The Banks We Need
The 2008 crash and its consequences proved beyond a doubt the need for stronger and smarter regulation of banking and finance. Getting this right remains a challenge, but there's been progress. One worsening obstacle to intelligent rule-making, though, should be cleared away before it becomes a bigger nuisance than it is already -- and that's a lazy, ill-founded prejudice against the finance industry and its workers.
Seven years after the worst recession since the 1930s, anger at Wall Street, the City of London and other financial centers is hardly surprising. Although there is plenty of blame to be apportioned -- to government, regulators, ratings companies and a public that refused to recognize some basic risks -- the harm caused by the industry's errors was enormous.
Banks had woefully weak internal controls. Documentation for mortgage lending was sloppy at best, willfully negligent at worst. Companies rating securitized loans were woefully unprepared for a black swan event. There were investment professionals who certainly should have known that higher returns come with higher risks. Tragically, innocent bystanders saw their careers destroyed and their savings devastated. And the complaint of "private profits, public losses" became a surefire sound bite for pandering elected officials.
Up to a point, in spurring needed reforms, popular anger has also been productive. For all its defects -- and it has plenty, to be sure -- the Dodd-Frank Act has begun the work of strengthening the U.S. financial system and making it safer. Stress tests, stronger capital requirements and moves to provide for orderly liquidation of failing banks are a start. The same goes for similar measures in other countries, and for efforts to improve international coordination of financial rules.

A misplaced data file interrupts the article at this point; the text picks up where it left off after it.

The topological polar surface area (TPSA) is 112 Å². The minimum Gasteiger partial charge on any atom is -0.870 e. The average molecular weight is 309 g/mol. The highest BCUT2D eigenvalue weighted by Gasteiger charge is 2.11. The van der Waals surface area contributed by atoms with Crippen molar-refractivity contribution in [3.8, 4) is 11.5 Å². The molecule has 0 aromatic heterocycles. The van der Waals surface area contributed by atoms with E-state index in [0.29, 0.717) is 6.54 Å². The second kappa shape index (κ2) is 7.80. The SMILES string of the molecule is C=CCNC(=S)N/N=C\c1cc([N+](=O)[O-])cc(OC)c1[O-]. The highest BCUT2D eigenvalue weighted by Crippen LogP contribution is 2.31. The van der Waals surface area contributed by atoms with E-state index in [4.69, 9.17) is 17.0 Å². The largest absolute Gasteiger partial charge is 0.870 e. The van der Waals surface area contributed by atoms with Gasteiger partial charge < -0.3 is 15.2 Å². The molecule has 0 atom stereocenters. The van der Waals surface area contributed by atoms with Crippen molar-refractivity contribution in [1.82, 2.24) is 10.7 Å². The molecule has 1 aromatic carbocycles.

Political resistance had to be overcome to get those initiatives passed. Populist anger served a purpose. The danger now is that the anger is hardening into a kind of complacent bigotry. This mood may continue to serve the purposes of politicians seeking election -- but it doesn't advance the public interest.
Count on one thing: There will be another crash. That's how markets work. Urgent vulnerabilities need addressing. The post-crash financial system is more concentrated than before; the biggest banks more, not less, dominant. Subprime lending is making a comeback. (Have we learned nothing?)
At the same time, the next phase of regulatory reform must strive for simplicity; keep compliance costs in check, especially for smaller banks; guard against micromanaging and rule-making for its own sake; and place regulatory powers with the agencies best suited to use them. That's a difficult balance to strike, and anger only makes it harder.
Federal Reserve Chair Janet Yellen told an audience last week, "It is unfortunate that I need to underscore this, but we expect the firms we oversee to follow the law and operate in an ethical manner." It's a fair point. Here's something else that needs underscoring but shouldn't: Banking and finance are crucial drivers of any nation's prosperity, not branches of organized crime -- as the banks' more careless critics seem to think.